Harnessing private cash to finance public services via ‘Social Impact Bonds’ could be an important way to boost innovation in these services but is unlikely to appeal to mainstream investors because of the impossibly high risks they would have to shoulder, new research reveals today (Wednesday 31 July).
The Risky Business report, by think tank the Social Market Foundation, explores the scope for developing a significant market in ‘Social Impact Bonds’ – a type of payment-by-results in which investors are paid when the services they finance achieve outcomes specified by government. The research considers the economics of making Social Impact Bonds work, examining the hurdles that need to be overcome if they are to grow beyond the isolated examples that exist today to finance public services, such as the rehabilitation services at Peterborough prison.
Key findings include:
- The need for government to avoid paying for statistical flukes means that, before they will pay for observed results, commissioners demand much more substantial improvement in service outcomes than would be necessary in much larger scale projects. Setting such a high bar loads extra risk onto investors.
- A lack of information about, and control over, the different things that influence outcomes means that investors cannot be sure that the effect of their intervention is rewarded appropriately.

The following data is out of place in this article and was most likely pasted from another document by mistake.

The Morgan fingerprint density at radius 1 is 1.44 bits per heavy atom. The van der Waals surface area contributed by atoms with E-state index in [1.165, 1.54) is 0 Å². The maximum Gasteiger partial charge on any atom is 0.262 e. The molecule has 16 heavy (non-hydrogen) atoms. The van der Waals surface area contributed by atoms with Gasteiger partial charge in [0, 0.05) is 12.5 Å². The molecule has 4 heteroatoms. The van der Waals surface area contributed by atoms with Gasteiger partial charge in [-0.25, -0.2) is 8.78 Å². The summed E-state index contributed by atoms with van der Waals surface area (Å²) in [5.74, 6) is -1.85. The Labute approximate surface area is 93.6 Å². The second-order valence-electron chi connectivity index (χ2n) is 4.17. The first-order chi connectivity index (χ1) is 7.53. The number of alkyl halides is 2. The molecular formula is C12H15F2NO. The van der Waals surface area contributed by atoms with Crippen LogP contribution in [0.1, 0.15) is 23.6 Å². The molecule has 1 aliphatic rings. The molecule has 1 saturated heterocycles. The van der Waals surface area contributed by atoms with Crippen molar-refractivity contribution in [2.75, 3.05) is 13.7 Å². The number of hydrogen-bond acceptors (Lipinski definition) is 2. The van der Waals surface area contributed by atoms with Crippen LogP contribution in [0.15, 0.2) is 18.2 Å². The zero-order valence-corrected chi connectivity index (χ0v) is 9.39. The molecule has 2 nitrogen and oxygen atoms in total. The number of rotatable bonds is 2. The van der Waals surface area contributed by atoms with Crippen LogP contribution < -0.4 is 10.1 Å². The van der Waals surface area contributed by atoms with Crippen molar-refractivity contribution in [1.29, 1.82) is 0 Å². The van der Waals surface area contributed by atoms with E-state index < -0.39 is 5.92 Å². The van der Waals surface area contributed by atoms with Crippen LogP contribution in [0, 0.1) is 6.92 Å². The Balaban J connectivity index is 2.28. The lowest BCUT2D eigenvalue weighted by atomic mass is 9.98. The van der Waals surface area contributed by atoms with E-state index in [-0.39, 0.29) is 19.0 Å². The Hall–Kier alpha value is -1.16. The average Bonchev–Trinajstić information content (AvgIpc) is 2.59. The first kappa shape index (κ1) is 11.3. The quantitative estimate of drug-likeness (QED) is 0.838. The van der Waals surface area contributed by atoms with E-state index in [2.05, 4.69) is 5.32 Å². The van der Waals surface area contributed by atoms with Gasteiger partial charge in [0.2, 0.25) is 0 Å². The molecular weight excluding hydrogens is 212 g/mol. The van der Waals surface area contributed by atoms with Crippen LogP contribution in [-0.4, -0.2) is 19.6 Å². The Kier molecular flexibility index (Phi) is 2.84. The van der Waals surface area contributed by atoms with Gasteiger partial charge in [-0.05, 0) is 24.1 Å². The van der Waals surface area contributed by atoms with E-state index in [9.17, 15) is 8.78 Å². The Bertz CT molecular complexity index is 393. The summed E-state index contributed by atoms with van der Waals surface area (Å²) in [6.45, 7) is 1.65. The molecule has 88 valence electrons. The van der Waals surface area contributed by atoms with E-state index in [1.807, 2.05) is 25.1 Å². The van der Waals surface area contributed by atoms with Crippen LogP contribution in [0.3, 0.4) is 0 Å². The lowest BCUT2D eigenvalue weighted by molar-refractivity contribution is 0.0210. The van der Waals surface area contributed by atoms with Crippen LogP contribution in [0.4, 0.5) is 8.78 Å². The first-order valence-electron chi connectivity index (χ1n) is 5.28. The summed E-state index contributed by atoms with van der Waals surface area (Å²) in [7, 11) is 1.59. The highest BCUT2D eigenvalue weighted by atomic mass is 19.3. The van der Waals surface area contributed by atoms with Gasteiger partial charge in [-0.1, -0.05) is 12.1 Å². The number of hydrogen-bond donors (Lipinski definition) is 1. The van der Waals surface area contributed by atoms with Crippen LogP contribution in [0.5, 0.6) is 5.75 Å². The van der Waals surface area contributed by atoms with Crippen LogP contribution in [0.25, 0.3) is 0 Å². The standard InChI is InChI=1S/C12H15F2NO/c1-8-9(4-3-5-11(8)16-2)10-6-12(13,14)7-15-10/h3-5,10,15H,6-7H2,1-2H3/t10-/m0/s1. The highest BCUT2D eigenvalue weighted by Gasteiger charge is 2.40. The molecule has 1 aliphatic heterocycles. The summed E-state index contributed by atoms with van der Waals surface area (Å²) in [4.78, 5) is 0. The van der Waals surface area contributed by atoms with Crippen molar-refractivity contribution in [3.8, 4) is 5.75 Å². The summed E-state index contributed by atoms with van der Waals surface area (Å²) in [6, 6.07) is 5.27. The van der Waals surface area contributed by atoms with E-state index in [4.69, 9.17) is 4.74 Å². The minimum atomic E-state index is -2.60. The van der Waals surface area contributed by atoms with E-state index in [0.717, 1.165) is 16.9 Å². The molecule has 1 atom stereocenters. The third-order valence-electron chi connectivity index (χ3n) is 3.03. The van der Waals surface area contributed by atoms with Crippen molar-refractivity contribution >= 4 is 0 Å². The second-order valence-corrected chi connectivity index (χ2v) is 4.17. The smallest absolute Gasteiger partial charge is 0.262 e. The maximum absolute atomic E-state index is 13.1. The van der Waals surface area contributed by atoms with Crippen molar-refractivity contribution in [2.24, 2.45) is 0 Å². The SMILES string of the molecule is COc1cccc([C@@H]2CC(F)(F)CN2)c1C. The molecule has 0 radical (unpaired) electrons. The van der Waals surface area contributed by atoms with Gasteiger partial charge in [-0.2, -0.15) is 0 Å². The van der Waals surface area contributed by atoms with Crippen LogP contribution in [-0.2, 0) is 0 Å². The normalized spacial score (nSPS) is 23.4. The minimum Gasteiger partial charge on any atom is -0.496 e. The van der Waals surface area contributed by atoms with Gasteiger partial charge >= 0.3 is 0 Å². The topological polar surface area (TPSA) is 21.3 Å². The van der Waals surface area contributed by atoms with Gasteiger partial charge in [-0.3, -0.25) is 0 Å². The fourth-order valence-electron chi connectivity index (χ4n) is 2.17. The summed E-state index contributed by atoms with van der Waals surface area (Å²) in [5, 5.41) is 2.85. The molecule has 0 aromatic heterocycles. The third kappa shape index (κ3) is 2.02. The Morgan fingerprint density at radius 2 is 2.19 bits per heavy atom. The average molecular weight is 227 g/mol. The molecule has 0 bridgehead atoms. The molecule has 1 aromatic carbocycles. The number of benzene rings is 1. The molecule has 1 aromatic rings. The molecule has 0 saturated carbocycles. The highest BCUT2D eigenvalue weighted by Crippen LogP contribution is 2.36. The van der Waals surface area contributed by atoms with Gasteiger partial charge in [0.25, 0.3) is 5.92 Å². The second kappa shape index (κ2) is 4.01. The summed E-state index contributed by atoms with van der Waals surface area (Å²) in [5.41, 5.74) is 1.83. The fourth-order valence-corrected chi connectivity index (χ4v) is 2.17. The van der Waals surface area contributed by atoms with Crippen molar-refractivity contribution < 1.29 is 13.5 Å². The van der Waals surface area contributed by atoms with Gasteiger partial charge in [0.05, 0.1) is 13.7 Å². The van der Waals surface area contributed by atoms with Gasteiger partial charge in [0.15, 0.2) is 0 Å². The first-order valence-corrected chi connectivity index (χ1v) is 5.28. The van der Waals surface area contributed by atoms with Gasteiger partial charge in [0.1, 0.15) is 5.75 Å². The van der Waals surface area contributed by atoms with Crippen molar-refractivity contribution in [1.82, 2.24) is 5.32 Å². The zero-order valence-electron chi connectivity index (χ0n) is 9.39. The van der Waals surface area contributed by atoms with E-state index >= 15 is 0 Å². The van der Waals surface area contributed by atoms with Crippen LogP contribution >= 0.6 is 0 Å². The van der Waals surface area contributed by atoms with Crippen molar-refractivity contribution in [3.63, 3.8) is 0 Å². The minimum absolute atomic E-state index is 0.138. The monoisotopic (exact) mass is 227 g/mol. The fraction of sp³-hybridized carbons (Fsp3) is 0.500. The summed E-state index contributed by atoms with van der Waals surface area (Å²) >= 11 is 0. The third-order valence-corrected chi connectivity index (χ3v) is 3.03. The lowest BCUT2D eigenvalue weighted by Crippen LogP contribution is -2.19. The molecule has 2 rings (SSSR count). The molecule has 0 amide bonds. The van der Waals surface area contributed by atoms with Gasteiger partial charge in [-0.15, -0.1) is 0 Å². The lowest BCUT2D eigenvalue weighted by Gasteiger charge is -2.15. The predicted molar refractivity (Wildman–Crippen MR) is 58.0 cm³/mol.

- Would-be pioneers of Social Impact Bonds face disproportionately high capital and transaction costs due to the small and undeveloped nature of the market.
- Few voluntary and community sector organisations have the capability to absorb and deploy large amounts of investment effectively.
The SMF concludes that, along with other interventions in the market, significant subsidy will still be needed from philanthropists or government if mainstream investors are to enter the market.
Commenting on the analysis, SMF Deputy Director Nigel Keohane said:
There is a yawning gulf between what commercial investors and public sector commissioners want to get out of Social Impact Bonds. They generally exist on a small scale but this makes it hard to isolate whether interventions have worked. Uncertainty raises the risks for government that it will pay for duff interventions; but also for investors, who fear they’ll not be paid for a job well done. Into this uncertainty one party has to be willing to take a leap of faith.
Unless the Government or philanthropists are ready to step make this leap of faith, the market is unlikely to be attractive to investors seeking market rates of return.
The SMF analysis highlights that Social Impact Bonds could nonetheless be important tools to drive innovation in public services. The research identifies the steps necessary to make Social Impact Bonds more feasible. These include: government facilitating better evaluation about what kinds of interventions work; commissioners being ready to subsidise interventions in some cases, by offering large enough rewards to attract the appropriate level of investment; and helping early adopters by standardising aspects of scheme design.
Notes to Editors
- The SMF develops innovative ideas across a broad range of economic and social policy, champions policy ideas which marry markets with social justice and takes a pro-market rather than free-market approach.
- Risky Business: Social Impact Bonds and public services was sponsored by the City Bridge Trust.
- The SMF takes complete responsibility for the views contained within the publication and these do not necessarily reflect the views of the sponsor.